Print

Print


Chang E, a beautiful maiden, also lives in the moon in Chinese stories.

Adam


On Thu, Aug 21, 2014 at 4:01 PM, Leo Moser <[log in to unmask]> wrote:

> Ingus Macats reports:
> > Fun fact, in Latvian mythology, the moon (Mēness) is a bald guy! 😊
>
> Does that imply respect -- as an elder perhaps?
> Or is it an amusing touch?
>
> The Chinese see a rabbit on the moon, of course, not a face. In most
> tales, the rabbit is worthy of considerable respect.
>
> Leo
>
> -----Original Message-----
> From: Constructed Languages List [mailto:[log in to unmask]] On
> Behalf Of Ingus Macats
> Sent: Thursday, August 21, 2014 1:39 PM
> To: [log in to unmask]
> Subject: Re: Academic Semantics and Conlanging
>
> Fun fact, in Latvian mythology, the moon (Mēness) is a bald guy! 😊
>
>
>
>
>
>
> No: Leo Moser
> Nosūtīts: ‎ceturtdiena‎, ‎2014‎. gada ‎21‎. ‎augusts ‎22‎:‎56
> Kam: Constructed Languages List
>
>
>
>
>
> Let's take the word 'moon' -- it seems a rather clear referent.
>
>                 If we ignore verbal usages (both ancient and modern)
>
>                 If we restrict it to OUR moon, excluding satellites of
> other
>
>                                 planets, sub-planets, etc.
>
>                 If we leave out the phases, take it only as a FULL MOON.
>
>
>
> So there it is! -- the 'moon,' a rather clear semantic entity.
>
>
>
> Or is it? Do we always view it in the same way, as if the same thing?
>
>
>
> Jim Henry listed some possible attitudinal categories.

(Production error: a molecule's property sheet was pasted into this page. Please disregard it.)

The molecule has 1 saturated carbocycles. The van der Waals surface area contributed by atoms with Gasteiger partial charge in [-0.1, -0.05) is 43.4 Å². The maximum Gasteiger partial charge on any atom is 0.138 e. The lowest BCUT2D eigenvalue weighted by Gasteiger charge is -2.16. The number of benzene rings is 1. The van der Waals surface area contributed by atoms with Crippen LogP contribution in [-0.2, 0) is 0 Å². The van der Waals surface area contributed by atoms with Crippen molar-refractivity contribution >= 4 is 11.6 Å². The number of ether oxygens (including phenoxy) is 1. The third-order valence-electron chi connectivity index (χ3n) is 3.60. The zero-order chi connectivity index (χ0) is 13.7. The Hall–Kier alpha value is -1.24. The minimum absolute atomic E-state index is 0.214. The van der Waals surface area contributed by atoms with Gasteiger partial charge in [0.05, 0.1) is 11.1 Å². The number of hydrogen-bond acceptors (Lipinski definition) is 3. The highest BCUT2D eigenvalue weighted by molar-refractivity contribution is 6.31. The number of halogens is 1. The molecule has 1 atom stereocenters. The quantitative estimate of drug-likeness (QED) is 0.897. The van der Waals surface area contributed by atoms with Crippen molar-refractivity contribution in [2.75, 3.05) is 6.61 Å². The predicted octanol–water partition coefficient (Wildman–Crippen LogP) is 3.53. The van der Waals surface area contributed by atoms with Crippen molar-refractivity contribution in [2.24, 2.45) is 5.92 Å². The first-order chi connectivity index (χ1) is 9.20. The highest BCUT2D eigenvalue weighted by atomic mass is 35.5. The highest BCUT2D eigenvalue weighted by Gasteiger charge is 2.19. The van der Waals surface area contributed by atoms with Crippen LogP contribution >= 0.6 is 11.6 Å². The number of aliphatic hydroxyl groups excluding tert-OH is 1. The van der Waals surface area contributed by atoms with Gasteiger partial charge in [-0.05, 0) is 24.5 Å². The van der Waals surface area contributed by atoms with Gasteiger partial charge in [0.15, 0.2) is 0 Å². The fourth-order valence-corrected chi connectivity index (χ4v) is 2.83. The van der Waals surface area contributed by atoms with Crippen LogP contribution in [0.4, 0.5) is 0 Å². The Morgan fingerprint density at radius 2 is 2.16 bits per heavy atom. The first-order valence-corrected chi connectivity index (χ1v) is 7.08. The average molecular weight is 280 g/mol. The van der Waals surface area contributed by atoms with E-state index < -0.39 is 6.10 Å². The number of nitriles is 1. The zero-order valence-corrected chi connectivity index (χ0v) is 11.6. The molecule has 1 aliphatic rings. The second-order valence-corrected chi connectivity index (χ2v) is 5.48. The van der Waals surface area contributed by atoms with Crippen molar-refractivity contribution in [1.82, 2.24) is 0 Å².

>
> Does the moon show these?
>
>                 affection: the smiley-faced moon, the moon that lights our
> way. . . .
>
>                 respect: the goddess Selene perhaps, or Chandra
>
>                 fear: as viewed by a werewolf perhaps
>
>                 amusement: that 'funny ol' moon,' etc.
>
>
>
> OR are there other categories?
>
> Such as:  useful,  useless,  harmful,  or end-in-itself.
>
>
>
> Is there any sense in showing attitude?
>
> There are lots of songs about the moon, showing various attitudes.
>
>
>
> LEO
>
>
>
>
>
>   Leo Moser
>
> -----Original Message-----
> From: Constructed Languages List [mailto:[log in to unmask]] On
> Behalf Of Jim Henry
> Sent: Thursday, August 21, 2014 12:01 PM
> To: [log in to unmask]
> Subject: Re: Academic Semantics and Conlanging - was RE: "big" versus
> "large"
>
>
>
> On Wed, Aug 20, 2014 at 5:43 PM, Leo Moser < <mailto:[log in to unmask]>
> [log in to unmask]> wrote:
>
> > Do any of you have Conlangs in which the speaker's attitude toward the
> things that he/she mentions is reflected by an inflection pattern on the
> words?
>
>
>
> A sketchlang I worked on about six or seven years ago had attitude as an
> inflectional category on nouns.  I may have posted about it here on the
> list, but I don't have a web page about it.
>
>
>
> If I recall correctly, the attitudes marked by that category included
> affection, respect, fear, amusement, and two or three others.  This
> category was marked fusionally along with another category, I think
> "usefulness" -- useful, useless, harmful, or end-in-itself.
>
>
>
> --
>
> Jim Henry
>
>  <http://www.pobox.com/~jimhenry/> http://www.pobox.com/~jimhenry/
>
>  <http://www.jimhenrymedicaltrust.org> http://www.jimhenrymedicaltrust.org
>